Decentralizing power : building peace through architecture in the Middle East

El Masri, Yasser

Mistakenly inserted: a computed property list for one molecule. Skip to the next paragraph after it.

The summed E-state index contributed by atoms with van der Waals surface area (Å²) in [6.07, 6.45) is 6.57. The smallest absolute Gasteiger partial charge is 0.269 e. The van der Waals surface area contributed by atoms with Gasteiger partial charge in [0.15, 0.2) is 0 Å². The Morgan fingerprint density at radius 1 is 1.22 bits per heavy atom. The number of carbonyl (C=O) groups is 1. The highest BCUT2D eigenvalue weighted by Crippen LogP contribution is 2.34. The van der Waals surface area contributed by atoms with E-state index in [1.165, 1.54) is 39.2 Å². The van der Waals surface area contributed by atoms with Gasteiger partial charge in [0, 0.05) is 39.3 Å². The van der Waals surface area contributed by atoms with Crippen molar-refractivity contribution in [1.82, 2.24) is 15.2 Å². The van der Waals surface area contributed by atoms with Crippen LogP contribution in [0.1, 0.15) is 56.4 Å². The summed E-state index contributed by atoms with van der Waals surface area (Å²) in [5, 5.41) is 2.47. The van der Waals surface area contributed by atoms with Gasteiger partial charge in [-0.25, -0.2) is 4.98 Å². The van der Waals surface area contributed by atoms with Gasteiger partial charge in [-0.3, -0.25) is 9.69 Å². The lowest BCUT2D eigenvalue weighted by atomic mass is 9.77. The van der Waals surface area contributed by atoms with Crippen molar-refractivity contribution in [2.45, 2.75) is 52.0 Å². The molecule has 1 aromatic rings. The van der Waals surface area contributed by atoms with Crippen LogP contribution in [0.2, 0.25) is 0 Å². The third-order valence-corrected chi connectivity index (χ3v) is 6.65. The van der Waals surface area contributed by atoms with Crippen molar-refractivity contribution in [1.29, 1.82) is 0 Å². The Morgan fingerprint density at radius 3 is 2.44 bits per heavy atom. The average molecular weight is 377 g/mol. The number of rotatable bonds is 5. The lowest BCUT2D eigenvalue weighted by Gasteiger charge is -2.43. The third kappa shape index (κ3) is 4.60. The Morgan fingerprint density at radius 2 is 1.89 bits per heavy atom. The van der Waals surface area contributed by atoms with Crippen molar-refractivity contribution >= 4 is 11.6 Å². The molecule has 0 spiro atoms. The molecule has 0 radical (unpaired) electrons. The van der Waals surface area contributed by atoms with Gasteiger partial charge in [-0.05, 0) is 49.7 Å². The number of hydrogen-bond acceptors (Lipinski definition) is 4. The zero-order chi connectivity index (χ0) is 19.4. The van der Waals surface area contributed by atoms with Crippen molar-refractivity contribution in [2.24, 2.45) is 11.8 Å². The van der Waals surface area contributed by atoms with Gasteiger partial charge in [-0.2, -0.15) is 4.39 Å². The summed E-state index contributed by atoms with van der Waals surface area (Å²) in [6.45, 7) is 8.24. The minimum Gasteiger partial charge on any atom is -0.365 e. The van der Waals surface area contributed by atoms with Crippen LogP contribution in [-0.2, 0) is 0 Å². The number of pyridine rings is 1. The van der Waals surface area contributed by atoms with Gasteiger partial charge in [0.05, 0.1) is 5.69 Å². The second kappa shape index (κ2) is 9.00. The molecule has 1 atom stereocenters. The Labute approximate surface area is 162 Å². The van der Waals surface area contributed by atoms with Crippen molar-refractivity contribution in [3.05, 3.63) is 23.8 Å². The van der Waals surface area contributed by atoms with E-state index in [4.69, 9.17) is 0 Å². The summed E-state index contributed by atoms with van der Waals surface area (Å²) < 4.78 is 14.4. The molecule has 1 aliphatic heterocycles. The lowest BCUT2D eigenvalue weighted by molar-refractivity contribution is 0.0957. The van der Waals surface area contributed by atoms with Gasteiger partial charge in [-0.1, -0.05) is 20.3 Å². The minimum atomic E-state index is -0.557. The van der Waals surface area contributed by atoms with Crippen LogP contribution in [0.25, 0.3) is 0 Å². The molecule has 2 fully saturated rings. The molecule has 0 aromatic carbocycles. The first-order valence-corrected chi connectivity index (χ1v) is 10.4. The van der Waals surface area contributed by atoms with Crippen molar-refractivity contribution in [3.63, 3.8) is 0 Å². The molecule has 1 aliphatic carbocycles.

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This paper argues that applying contextually conscious, and sustainable design principles in Middle urban environments has far-reaching social, cultural and environmental implications that could help diffuse and mitigate future conflicts and increase survivability for inhabitants. Initially, an extensive study of the role of cultural perception through the eyes of colonialism and orientalism on the conflicts and architecture of the Middle Eastern region, particularly its legacy on identity, and architecture indicates the fact that due to this legacy, modern conflicts in the Middle East tend to be recurring, identity based and related to resource inequity. These findings inform the idea that architecture has a duty to adapt and deal with the complicated problems that face the populace and play a role in an attempt to alleviate them. Modern residential and commercial building design and construction in the Middle East region had failed to react accordingly to these various dangers as proven by the immense recurring conflicts and levels of destruction and suffering present in various modern-day Middle Eastern urban battlegrounds. By studying the experience of people inhabiting these urban zones, and their relationship to the government and its effect on resource and energy, a framework of architectural intervention dubbed “Peace Building Architectural Intervention” that incorporates political, cultural, and energy contexts is theorized that is a vital tool to protect people in conflict-prone areas by helping diffuse these conflicts, aid them by giving them energy and resource dependence, power transparency and cultural expression